"Hall's revisionist portrait of Poteat successfully restores a complex dimension to this oft-neglected southern thinker." -- Georgia Historical Quarterly
"Hall's revisionist portrait of Poteat successfully restores a complex dimension to this oft-neglected southern thinker.-- Georgia Historical Quarterly" -- Georgia Historical Quarterly
"The image of William Louis Poteat presented in this volume is much more detailed than has been available. Poteat was a complex man in a changing era and played a significant role in the evolution of North Carolina, the South, and Wake Forest University into their present status." -- Winston-Salem Journal
"A splendid story of an authentic North Carolina hero.... The force and clarity of his advocacy during tumultuous times made him a powerful figure in shaping public policy that continues today.-- William Friday" -- William Friday
"Brings a fresh demythologizing perspective to the figure of William Louis Poteat (1856-1938), a devout Baptist and longtime professor of natural sciences at Wake Forest College." -- Religious Studies Review
"Brings a fresh demythologizing perspective to the figure of William Louis Poteat (1856-1938), a devout Baptist and longtime professor of natural sciences at Wake Forest College.-- Religious Studies Review" -- Religious Studies Review
"An excellent biography of a difficult subject.... Deepens one's appreciation of the complexity of early-twentieth-century progressivism and the challenges posed and faced by southern liberals in that era." -- North Carolina Historical Quarterly
"An excellent biography of a difficult subject.... Deepens one's appreciation of the complexity of early-twentieth-century progressivism and the challenges posed and faced by southern liberals in that era.-- North Carolina Historical Quarterly" -- North Carolina Historical Quarterly
"Although Randal Hall's book is primarily a biography of Poteat -- and secondarily a history of Wake Forest as it evolved from a tiny Baptist school into a major college -- it is also a study of the split personalities of Southern Progressives.-- Isis" -- Isis
"Although Randal Hall's book is primarily a biography of Poteat -- and secondarily a history of Wake Forest as it evolved from a tiny Baptist school into a major college -- it is also a study of the split personalities of Southern Progressives." -- Isis
"A fine book on a worthy subject written by a talented young historian." -- Journal of Church and State
This item was reviewed in:
Choice, January 2001
Reference & Research Book News, February 2001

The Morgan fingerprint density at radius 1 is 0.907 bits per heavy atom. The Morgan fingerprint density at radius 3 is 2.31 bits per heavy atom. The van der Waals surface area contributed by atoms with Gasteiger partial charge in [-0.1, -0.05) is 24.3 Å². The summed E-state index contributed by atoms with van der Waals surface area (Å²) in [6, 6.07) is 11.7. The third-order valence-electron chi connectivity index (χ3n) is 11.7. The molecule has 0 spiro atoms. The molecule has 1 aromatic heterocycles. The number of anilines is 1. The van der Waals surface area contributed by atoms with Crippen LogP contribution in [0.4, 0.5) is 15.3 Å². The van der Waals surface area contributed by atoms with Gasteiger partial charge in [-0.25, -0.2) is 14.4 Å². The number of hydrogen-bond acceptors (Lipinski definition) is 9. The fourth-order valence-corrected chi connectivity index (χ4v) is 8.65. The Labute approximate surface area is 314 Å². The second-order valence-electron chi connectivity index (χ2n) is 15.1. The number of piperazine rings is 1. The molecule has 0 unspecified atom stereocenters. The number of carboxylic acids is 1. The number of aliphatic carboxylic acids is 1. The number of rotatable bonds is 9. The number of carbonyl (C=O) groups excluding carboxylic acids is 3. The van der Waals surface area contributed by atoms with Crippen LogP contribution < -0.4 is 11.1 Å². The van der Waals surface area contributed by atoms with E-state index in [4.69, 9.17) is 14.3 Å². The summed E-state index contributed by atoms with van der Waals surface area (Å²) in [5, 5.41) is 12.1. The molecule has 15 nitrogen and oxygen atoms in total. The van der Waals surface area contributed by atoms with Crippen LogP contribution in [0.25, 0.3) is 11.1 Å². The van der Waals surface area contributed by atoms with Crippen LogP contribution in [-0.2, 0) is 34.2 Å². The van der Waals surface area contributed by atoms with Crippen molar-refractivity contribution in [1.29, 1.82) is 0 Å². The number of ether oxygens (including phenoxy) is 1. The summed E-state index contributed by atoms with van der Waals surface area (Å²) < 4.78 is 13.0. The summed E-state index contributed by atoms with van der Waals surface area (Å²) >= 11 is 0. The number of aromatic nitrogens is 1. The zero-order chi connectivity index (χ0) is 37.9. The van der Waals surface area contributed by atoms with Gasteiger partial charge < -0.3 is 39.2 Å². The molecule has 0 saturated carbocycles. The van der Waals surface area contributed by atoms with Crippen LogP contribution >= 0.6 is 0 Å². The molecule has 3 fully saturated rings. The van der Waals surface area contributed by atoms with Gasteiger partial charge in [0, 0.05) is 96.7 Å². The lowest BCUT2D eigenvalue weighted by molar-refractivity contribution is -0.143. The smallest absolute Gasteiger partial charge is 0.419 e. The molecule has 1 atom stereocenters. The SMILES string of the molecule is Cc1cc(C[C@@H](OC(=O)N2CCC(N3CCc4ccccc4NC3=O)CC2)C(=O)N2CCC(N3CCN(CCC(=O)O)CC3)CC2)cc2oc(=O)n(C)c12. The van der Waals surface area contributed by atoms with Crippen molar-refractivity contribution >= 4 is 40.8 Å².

To find out how to look for other reviews, please see our guides to finding book reviews in the Sciences or Social Sciences and Humanities.
Summaries
Main Description
" William Louis Poteat (1856-1938), the son of a conservative Baptist slaveholder, became one of the most outspoken southern liberals during his lifetime. He was a rarity in the South for openly teaching evolution beginning in the 1880s, and during his tenure as president of Wake Forest College (1905-1927) his advocacy of social Christianity stood in stark contrast to the zeal for practical training that swept through the New South's state universities. Exceptionally frank in his support of evolution, Poteat believed it represented God at work in nature. Despite repeated attacks in the early 1920s, Poteat stood his ground on this issue while a number of other professors at southern colleges were dismissed for teaching evolution. One of the few Baptists who stressed the social duties of Christians, Poteat led numerous campaigns during the Progressive era for reform on such issues as public education, child labor, race relations, and care of the mentally ill. His convictions were grounded in a respect for high culture and learning, a belief in the need for leadership, and a deep-seated faith in God. Poteat also embodied the struggle with the intellectual compromises that tortured contemporary social critics in the South. Though he took a liberal position on numerous issues, he was a staunch advocate for prohibition and became a strong supporter of eugenics, a position he adopted after following his beliefs in a natural hierarchy and absolute moral order to their ultimate conclusion. Randal Hall's revisionist biography presents a nuanced portrait of Poteat, shedding new light on southern intellectual life, religious development, higher education, and politics in the region during his lifetime.
Table of Contents
List of Illustrationsp. viii
Acknowledgmentsp. ix
Introductionp. 1
Genesis of a Southern Reformerp. 5
Separate Spheres--Personal, Professional, Religiousp. 22
Christian Progressivism in the Southp. 60
Wrestling New South Educationp. 103
Christianity, Enlightenment, and Baptist Democracyp. 129
Spokesman for Another Lost Causep. 157
Conclusionp. 195
Notesp. 201
Bibliographyp. 247
Indexp. 258
Table of Contents provided by Syndetics. All Rights Reserved.